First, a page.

In this day and age we are slowly starting to overcome the idea that the “flaws” of our bodies should be kept hidden away. Celebrities like Ashley Graham and Chrissy Teigen are proudly displaying their stretch marks and cellulite, moms are showing us the reality of childbirth and c-sections, and women everywhere are doing their best to normalize breastfeeding. And while these influential strides of the women’s movement are going strong, there is always something else lurking just outside the female discourse: the stigma of menstruation.
From that very first bleed, it is impressed upon us to hide this aspect of our bodies. We keep our tampons and pads in a little bags for covert bathroom breaks. We speak to each other in hushed tones about PMS and silently suffer through the misery of cramps. We count ourselves especially lucky if there is a female friend nearby for a “spot check,” just in case we underestimated our flow that day.
21-year-old Master’s student Cinta Tort Cartró’s series Mancho y no me doy asco (“I stain myself, and I’m not grossed-out by it”) seeks to remove the stigma that menstruation is something women should be ashamed of.
Cartró spoke to Yahoo! Beauty about her Mancho y no me doy asco series:
It all started as a form of expression, but it quickly turned into social commentary of the male-dominated culture we live in.
There is a poisonous social construct that periods are disgusting. We’re taught to be embarrassed by something that we cannot control, but is part of nature itself. But where someone would think of periods as being “gross,” and something that should be kept to ourselves, Cartró has creatively reminded the viewer of the power and uniqueness of the female form.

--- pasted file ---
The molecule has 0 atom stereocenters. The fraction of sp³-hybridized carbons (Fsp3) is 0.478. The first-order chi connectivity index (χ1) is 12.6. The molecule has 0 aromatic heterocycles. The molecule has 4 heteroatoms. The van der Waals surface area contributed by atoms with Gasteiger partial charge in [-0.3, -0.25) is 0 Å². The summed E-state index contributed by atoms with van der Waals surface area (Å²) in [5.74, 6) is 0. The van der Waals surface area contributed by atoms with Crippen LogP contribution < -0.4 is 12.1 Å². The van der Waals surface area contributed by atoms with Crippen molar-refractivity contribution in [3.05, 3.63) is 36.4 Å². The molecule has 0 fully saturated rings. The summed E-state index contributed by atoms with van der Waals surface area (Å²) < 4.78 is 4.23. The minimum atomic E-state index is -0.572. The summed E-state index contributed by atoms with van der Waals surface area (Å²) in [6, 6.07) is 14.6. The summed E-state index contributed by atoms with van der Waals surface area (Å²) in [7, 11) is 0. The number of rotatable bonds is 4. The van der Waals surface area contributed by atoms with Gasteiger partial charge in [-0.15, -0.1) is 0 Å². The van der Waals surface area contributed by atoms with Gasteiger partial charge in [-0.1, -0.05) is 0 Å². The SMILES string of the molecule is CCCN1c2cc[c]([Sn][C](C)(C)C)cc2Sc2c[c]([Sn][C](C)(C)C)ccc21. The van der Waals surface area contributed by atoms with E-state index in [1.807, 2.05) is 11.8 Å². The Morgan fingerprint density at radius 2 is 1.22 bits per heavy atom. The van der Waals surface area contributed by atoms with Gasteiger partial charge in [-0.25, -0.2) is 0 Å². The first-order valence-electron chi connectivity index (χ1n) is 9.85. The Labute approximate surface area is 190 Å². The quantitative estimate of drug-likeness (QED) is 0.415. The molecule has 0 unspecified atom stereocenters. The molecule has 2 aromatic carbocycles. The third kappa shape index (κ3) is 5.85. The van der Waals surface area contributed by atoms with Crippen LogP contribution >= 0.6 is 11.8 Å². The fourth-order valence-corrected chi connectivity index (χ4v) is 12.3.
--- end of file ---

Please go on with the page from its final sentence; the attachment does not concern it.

She goes on to say:
There are many things happening in my town that I couldn’t be silent on, such as the male microaggression toward the female body. I know there are countries that have it worse than here in Spain, but I couldn’t stay silent.”
Cartró’s work has given “shameful” blood-stained underwear and body parts a voice. A spectrum of paint colors and explosions of glitter remind us that each and every one of our incredible bodies are actually unique works of art in their own right.
In addition to menstrual blood, @zinteta has colorfully highlighted women’s stretch marks…
and campaigned to #freethenipple!
In her interview with Yahoo! Beauty, Cartró asks a simple, yet troubling question in reference to Mancho y no me doy asco:
We live in 2017. Why is there still stigma revolving around periods?
A little louder for the folks in the back.